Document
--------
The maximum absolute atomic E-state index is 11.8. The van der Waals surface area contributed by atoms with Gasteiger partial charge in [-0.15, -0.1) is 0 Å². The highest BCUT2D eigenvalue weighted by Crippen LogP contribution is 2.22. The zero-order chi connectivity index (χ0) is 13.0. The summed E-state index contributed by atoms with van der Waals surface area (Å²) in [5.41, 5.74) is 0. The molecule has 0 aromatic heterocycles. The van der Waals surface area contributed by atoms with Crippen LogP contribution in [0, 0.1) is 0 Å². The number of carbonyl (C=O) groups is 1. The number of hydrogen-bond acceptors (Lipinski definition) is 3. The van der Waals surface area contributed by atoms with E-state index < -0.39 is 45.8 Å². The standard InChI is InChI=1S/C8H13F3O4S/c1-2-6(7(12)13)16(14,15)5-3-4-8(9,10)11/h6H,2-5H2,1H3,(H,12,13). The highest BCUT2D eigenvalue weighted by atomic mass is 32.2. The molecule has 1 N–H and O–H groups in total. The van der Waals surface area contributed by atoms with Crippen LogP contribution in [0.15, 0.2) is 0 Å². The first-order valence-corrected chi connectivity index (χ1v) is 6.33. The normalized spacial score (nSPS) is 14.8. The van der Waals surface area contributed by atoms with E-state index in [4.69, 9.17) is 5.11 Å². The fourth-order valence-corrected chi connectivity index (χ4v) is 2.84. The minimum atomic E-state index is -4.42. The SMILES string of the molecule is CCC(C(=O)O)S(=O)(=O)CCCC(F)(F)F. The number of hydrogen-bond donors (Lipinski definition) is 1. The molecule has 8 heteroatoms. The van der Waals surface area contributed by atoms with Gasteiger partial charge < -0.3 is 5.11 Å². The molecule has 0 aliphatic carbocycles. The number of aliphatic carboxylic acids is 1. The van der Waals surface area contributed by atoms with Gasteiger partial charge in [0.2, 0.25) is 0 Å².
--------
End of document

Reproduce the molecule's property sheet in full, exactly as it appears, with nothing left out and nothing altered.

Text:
The maximum absolute atomic E-state index is 11.8. The van der Waals surface area contributed by atoms with Gasteiger partial charge in [-0.15, -0.1) is 0 Å². The highest BCUT2D eigenvalue weighted by Crippen LogP contribution is 2.22. The zero-order chi connectivity index (χ0) is 13.0. The summed E-state index contributed by atoms with van der Waals surface area (Å²) in [5.41, 5.74) is 0. The molecule has 0 aromatic heterocycles. The van der Waals surface area contributed by atoms with Crippen LogP contribution in [0, 0.1) is 0 Å². The number of carbonyl (C=O) groups is 1. The number of hydrogen-bond acceptors (Lipinski definition) is 3. The van der Waals surface area contributed by atoms with E-state index < -0.39 is 45.8 Å². The standard InChI is InChI=1S/C8H13F3O4S/c1-2-6(7(12)13)16(14,15)5-3-4-8(9,10)11/h6H,2-5H2,1H3,(H,12,13). The highest BCUT2D eigenvalue weighted by atomic mass is 32.2. The molecule has 1 N–H and O–H groups in total. The van der Waals surface area contributed by atoms with Crippen LogP contribution in [0.15, 0.2) is 0 Å². The first-order valence-corrected chi connectivity index (χ1v) is 6.33. The normalized spacial score (nSPS) is 14.8. The van der Waals surface area contributed by atoms with E-state index in [4.69, 9.17) is 5.11 Å². The fourth-order valence-corrected chi connectivity index (χ4v) is 2.84. The minimum atomic E-state index is -4.42. The SMILES string of the molecule is CCC(C(=O)O)S(=O)(=O)CCCC(F)(F)F. The number of hydrogen-bond donors (Lipinski definition) is 1. The molecule has 8 heteroatoms. The van der Waals surface area contributed by atoms with Gasteiger partial charge < -0.3 is 5.11 Å². The molecule has 0 aliphatic carbocycles. The number of aliphatic carboxylic acids is 1. The van der Waals surface area contributed by atoms with Gasteiger partial charge in [0.2, 0.25) is 0 Å².